When a small quantity of a specialized impure substance is mixed in a well-planned manner with pure and intrinsic conductors, then it is referred to as an extrinsic or impure semiconductor. The conductibility of the intrinsic semi is very poor, so increasing the conductivity of a semiconductor is the main purpose to do that. The process by which impurity is mixed is called doping and the next impure substance is known as a dopant.

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There are so many reasons for choosing Vedantu as a guideline for the subject Physics as well as other subjects. These are available on Vedantu as PDF files containing Class 12 Physics Solutions. The solution is organized in such a systematic manner by which one can perceive the full knowledge and strengthen their concepts by reading those particular PDFs. So Vedantu is very supportive to make your lessons easier.

The expertise or teacher works their level best regularly to prepare their notes and all portions are covered by them so well that students will be able to get the best marks in their board exam. Chapter-wise model question answers are explained precisely with perfect clarification to offer the students the proper concept. Each mathematical problem is solved one by one without any step jump, which is easily acceptable for the students. Above mentioned features are much beneficial for students appearing on board exams.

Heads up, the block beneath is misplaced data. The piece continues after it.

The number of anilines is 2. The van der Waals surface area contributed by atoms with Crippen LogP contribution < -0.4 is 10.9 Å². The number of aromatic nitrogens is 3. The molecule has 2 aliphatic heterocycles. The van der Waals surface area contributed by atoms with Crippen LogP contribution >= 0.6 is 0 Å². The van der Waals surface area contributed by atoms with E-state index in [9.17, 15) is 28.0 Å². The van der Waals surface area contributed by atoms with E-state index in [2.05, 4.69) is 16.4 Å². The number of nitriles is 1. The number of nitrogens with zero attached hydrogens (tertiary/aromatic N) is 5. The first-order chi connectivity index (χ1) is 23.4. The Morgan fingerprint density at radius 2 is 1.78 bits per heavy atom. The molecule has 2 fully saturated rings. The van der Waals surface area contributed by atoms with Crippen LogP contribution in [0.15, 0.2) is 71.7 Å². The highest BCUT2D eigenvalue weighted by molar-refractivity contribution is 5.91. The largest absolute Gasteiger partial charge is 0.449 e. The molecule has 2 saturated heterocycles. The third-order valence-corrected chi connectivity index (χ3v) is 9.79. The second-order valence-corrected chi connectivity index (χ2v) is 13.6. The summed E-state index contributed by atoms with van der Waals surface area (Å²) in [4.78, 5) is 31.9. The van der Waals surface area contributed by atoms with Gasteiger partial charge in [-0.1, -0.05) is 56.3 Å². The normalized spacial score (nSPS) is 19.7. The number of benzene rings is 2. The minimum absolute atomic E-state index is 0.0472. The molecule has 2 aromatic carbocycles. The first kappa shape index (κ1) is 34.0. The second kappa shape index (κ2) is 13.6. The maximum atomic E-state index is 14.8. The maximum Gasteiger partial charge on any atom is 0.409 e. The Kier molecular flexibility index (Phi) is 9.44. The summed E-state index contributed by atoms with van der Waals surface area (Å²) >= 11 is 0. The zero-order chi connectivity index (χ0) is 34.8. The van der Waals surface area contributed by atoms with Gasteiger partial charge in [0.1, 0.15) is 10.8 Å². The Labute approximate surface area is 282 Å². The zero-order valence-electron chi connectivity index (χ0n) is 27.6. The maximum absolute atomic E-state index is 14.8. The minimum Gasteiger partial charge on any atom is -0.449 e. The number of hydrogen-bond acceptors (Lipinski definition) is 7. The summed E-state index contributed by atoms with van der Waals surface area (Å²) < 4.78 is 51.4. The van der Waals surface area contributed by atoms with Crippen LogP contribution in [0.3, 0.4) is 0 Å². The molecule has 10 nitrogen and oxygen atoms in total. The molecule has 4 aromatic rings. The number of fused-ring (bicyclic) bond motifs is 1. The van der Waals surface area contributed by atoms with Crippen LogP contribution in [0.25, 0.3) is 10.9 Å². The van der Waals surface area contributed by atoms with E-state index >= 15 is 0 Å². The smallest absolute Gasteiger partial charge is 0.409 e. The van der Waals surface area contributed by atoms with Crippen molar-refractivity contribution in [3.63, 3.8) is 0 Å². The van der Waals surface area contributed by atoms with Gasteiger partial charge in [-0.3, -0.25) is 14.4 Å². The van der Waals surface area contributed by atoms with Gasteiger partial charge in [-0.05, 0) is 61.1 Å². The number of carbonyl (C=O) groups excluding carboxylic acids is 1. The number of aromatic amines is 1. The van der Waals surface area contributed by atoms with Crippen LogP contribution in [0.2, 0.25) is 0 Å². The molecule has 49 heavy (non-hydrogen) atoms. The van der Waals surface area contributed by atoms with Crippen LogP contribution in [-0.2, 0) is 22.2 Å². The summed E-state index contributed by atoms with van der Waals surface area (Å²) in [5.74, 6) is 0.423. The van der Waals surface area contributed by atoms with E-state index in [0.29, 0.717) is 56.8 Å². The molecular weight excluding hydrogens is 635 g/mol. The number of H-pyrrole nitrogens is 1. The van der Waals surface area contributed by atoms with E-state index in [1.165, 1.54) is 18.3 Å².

3. What are the main advantages of using the NCERT Solutions for Chapter 14  Semiconductor Electronic: Material, Devices And Simple Circuits of Class 12 Physics?

The main advantage of using NCERT Solutions for Chapter 14  Semiconductor Electronic: Material, Devices And Simple Circuits of Class 12 Physics is that it aids the preparation and ensures that students are able to do well. Students can prepare short notes using the solutions to revise during the exams. The solutions are available in a simple and comprehensive way that can help students to prepare the chapter easily for the final board exams. The solutions can help students to memorize the questions quickly and score high marks in the board exams.

4. What is the best method to understand the concepts given in Chapter 14  Semiconductor Electronic: Material, Devices And Simple Circuits of Class 12 Physics?